Augustine And The Dialogue
One cannot understand the literary form of a dialogue without understanding its philosophical project and vice versa. This dissertation seeks to establish how Augustine's Cassiciacum dialogues work as dialogues. Each of these works, Contra Academicos, De beata vita and De ordine, pursues two streams of inquiry: one dialectical, one self-reflexive. The first uses aporetic debates to identify problems with individuals' current beliefs. The second reflects on the act of debate as an instance of rational activity and through this draws attention to features of human rationality. The goal of all this is to change how the inquirer thinks about himself, to bring him to see some final theory as plausible ( probabile). We find all the elements of this method in earlier authors: aporia in Plato, self-reflection in Plotinus, plausible conclusions in Cicero. But in Augustine these are fused into a system, one which structures all seven of his dialogues. This study situates Augustine against this philosophical tradition and provides a fresh start for future work on his texts. Chapter 1 argues that standing scholarly debates have imposed an unhelpful set of concerns on the dialogues. Chapters 2 through 4 set out the basic literary and philosophical project of each dialogue. Chapter 5 argues that the three dialogues, taken as a set, are programmatic for a particular kind of philosophical undertaking, one which can be traced through Augustine's subsequent works.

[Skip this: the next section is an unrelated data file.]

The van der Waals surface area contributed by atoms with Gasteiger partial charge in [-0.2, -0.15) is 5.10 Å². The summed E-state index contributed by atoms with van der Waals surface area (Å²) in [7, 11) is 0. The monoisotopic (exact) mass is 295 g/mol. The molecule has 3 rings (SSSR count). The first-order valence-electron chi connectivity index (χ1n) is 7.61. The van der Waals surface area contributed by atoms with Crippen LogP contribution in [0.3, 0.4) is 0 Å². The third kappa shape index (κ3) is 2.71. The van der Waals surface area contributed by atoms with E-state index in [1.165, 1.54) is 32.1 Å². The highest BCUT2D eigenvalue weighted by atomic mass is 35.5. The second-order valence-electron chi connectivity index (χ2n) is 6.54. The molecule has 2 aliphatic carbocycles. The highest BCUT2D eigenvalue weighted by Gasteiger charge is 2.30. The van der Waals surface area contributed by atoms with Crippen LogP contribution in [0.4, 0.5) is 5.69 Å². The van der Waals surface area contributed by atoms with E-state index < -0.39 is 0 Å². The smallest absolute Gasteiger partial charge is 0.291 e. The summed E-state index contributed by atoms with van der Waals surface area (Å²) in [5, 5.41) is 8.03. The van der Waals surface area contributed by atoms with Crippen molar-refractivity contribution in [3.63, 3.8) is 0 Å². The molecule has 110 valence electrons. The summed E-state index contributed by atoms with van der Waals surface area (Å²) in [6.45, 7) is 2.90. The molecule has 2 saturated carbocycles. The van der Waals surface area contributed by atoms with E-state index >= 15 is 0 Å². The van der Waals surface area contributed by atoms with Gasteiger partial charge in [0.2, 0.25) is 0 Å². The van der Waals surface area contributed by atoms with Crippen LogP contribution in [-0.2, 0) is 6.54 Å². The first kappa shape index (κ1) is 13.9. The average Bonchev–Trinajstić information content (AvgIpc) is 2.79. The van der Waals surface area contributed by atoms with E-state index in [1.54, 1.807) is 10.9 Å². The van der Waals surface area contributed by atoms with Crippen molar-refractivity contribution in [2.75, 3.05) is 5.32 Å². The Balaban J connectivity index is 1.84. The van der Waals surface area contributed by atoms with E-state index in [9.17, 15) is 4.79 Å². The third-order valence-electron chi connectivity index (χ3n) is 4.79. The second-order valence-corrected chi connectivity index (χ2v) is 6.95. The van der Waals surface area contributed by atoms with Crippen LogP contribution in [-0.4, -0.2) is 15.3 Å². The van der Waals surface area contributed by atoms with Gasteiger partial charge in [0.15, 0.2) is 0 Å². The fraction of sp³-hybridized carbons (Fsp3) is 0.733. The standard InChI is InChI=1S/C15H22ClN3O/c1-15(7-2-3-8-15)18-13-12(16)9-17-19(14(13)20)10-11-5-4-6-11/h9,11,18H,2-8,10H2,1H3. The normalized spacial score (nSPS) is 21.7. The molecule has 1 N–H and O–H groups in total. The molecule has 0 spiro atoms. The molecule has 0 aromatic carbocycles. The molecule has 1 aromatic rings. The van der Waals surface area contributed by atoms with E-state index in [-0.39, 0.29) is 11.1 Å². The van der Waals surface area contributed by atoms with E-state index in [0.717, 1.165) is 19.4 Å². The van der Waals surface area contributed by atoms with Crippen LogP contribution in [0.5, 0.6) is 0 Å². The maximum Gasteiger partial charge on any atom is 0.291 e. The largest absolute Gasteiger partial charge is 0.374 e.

Cassiciacum dialogues; philosophical method; aporia and self-reflection
Brittain, Charles Francis
MacDonald, Scott C; Rebillard, Eric
Ph.D. of Classics
Doctor of Philosophy
dissertation or thesis